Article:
By the late 1980s and 90s, the pedigrees of so-called top dogs had reached a level of inbreeding that was disturbing, to say the least. At the same time, “top” dogs began dying prematurely of torsion, toxic gut and cardiomyopathy, while pancreatitis, esophageal problems, allergies and thyroid issues became more common. How coincidental do you suppose that was?  I owned many American line dogs, almost all with health issues.  After almost two decades I fled to German working lines and suddenly had healthy, long lived dogs.  None of these three breeders even mention the genetic bottleneck into which American dogs have been levered. Rinke comments that breeding indiscriminately to the same dogs is reducing genetic diversity, but never suggests that the only real remedy is to breed out to unrelated (non-Lance) dogs. Simply trying to select against genetic problems while remaining within the same inbred gene pool is not going to repair the breed over the long term.  I sometimes wonder if American breeders have any real understanding of the dangers of inbreeding.  Certainly the wider public is learning fast.

With increased levels of inbreeding (breeders like to call it line-breeding, but that strikes me as disingenuous) physical type became increasingly strange.  Some breeders delighted in advertising their dogs as extreme.  Torsos, spines and chest cavities became abnormally elongated. Rear angulation became so unstable that the back legs could neither properly support the dog’s weight, nor generate the strength required to lift the dog into a period of suspension.  Breeders who achieved gait with “long, smooth, elastic, close to the ground strides” sacrificed the period of suspension to get it. Such dogs show “movement” by racing around the ring with huge strides, high speed and no power.  This may give the impression of spectacular side gait, but these dogs can’t gallop properly and they can’t jump. They can’t work. American breeders alone find this distortion to be attractive and desirable.  The rest of the world sees it for what it is.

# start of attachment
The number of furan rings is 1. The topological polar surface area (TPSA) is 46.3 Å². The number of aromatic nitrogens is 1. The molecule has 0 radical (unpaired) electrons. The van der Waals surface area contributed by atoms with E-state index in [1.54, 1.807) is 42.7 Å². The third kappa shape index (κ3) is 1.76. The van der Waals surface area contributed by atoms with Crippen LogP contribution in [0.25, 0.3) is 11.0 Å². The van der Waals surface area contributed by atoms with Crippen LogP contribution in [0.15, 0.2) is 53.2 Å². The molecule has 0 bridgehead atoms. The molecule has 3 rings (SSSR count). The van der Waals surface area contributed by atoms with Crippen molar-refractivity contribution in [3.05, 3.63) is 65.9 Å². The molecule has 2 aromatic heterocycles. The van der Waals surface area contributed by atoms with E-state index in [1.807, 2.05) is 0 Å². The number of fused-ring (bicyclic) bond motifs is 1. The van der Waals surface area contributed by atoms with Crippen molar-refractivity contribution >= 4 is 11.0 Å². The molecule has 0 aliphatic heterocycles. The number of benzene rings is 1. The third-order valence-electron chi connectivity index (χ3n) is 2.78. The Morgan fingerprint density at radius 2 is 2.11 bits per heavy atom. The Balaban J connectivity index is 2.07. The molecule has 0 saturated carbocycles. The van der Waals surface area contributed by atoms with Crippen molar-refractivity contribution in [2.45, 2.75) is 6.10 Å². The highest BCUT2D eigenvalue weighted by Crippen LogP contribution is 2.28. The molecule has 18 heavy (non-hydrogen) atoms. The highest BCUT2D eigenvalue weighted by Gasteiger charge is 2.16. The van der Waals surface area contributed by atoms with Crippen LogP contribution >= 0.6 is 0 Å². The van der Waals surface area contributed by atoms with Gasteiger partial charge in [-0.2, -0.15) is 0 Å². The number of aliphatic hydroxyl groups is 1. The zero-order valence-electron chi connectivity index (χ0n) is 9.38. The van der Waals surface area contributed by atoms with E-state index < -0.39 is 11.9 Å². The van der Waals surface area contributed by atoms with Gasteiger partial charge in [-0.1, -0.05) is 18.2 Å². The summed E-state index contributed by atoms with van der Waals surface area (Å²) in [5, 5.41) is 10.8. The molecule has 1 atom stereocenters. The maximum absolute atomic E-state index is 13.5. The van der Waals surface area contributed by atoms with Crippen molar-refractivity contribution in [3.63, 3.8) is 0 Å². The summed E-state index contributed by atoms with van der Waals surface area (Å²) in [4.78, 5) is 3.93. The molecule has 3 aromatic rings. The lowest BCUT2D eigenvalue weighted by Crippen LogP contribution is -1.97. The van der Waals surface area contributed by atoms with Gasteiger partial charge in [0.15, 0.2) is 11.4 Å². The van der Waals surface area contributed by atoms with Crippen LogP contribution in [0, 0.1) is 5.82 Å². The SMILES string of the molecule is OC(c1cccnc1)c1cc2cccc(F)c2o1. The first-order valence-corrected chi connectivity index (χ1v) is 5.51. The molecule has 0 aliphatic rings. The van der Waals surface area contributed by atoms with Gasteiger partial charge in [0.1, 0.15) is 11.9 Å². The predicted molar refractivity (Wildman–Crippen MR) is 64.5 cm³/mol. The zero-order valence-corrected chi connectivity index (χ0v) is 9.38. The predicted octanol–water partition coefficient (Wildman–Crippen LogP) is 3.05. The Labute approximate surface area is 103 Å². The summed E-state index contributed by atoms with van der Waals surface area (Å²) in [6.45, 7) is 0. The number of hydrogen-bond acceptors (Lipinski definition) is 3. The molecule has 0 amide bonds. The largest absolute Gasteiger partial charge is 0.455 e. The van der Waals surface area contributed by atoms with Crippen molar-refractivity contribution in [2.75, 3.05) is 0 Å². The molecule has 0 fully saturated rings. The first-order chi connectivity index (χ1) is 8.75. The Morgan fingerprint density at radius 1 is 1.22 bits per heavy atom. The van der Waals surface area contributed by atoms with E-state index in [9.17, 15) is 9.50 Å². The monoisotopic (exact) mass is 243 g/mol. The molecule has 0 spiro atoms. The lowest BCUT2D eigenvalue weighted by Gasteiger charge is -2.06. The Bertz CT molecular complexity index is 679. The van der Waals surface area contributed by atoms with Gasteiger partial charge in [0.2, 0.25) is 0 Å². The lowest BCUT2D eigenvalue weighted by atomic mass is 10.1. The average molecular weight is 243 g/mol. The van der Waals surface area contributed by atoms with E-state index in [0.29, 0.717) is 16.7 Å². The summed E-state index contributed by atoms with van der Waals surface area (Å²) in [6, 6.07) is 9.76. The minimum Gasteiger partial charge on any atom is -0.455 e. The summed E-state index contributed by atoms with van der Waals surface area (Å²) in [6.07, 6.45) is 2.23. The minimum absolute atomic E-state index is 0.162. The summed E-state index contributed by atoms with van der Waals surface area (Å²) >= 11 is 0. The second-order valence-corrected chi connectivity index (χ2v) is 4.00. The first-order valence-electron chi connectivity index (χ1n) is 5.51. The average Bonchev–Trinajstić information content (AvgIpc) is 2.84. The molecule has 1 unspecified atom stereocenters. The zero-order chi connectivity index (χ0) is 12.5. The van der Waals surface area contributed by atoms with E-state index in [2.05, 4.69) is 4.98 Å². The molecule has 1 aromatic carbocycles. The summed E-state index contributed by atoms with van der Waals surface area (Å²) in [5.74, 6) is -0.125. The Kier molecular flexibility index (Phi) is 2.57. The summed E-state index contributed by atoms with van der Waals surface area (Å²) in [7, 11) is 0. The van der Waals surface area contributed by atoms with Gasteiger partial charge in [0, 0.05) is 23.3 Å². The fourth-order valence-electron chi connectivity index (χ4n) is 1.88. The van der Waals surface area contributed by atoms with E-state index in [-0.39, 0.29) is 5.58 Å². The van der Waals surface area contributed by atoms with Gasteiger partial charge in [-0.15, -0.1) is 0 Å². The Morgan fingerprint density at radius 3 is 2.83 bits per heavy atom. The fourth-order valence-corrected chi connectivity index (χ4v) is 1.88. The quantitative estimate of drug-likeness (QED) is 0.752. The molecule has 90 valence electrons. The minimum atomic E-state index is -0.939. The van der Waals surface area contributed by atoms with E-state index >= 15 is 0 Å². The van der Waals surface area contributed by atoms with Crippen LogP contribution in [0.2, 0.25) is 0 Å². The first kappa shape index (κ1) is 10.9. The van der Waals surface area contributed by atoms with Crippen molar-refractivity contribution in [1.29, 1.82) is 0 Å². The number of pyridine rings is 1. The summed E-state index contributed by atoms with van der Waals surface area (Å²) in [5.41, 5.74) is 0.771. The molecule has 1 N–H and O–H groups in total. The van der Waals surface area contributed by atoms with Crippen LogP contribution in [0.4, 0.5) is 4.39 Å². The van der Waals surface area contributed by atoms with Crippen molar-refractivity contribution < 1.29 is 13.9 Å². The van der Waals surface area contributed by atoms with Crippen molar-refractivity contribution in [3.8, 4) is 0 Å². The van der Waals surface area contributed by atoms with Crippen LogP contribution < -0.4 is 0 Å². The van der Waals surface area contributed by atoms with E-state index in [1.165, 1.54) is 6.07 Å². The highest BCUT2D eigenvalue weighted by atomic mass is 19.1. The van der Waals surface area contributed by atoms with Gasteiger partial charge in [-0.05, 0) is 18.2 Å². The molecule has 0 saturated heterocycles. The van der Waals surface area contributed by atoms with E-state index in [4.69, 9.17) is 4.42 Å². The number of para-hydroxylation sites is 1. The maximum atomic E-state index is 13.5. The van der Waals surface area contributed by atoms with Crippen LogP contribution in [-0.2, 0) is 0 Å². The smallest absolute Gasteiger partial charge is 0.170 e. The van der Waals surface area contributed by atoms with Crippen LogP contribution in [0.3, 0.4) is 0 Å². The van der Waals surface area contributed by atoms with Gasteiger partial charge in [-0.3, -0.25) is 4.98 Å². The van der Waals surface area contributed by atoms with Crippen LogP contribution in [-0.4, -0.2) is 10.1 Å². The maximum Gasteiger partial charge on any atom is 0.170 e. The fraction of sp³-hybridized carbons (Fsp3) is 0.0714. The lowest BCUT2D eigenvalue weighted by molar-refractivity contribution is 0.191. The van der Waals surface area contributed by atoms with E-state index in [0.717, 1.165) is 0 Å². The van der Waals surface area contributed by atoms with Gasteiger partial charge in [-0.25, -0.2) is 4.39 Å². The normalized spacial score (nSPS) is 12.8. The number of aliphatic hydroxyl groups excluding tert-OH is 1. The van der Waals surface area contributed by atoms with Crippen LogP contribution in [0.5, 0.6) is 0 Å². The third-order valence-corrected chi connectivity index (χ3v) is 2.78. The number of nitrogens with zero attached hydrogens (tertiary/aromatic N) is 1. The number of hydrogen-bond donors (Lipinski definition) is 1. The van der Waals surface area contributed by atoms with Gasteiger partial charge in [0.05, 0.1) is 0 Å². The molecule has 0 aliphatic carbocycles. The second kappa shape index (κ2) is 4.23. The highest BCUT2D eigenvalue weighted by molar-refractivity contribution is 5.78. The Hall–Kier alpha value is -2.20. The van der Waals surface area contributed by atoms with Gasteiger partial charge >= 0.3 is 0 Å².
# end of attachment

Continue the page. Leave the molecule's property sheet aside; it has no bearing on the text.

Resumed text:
To be continued…

by Linda J Shaw
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Finally spring is springing, and I am starting to get back into it. It has been a while since I have updated, and I appologize for that, but I have been somewhat immobilized since New Year’s. Ice on a stone walkway and a nasty tumble into a rockery and I have been forming a close relationship with my crutches for several months. Fortunately I have one dog who is a high speed, self propelled rocket with a large yard, and another dog who is happy sunbathing. However I am finally beginning to hobble about, and to start picking up where I left off after Christmas!

My internment was not entirely unproductive. I managed to complete a 78 page manuscript for a book I have been mulling over for some time: An Analysis of Canine Structure and Gait. That’s 78 pages without any illustrations; they are next on my to do list. Despite the differences between so many breeds, they are fundamentally alike. And they are nothing like horses. So much of what has been claimed for dogs has come from opinions about horses, and they are wrong, or at least irrelevant. I have a bit more research to do and then I am going to spend a month storming the illustrations. It is going to be fun.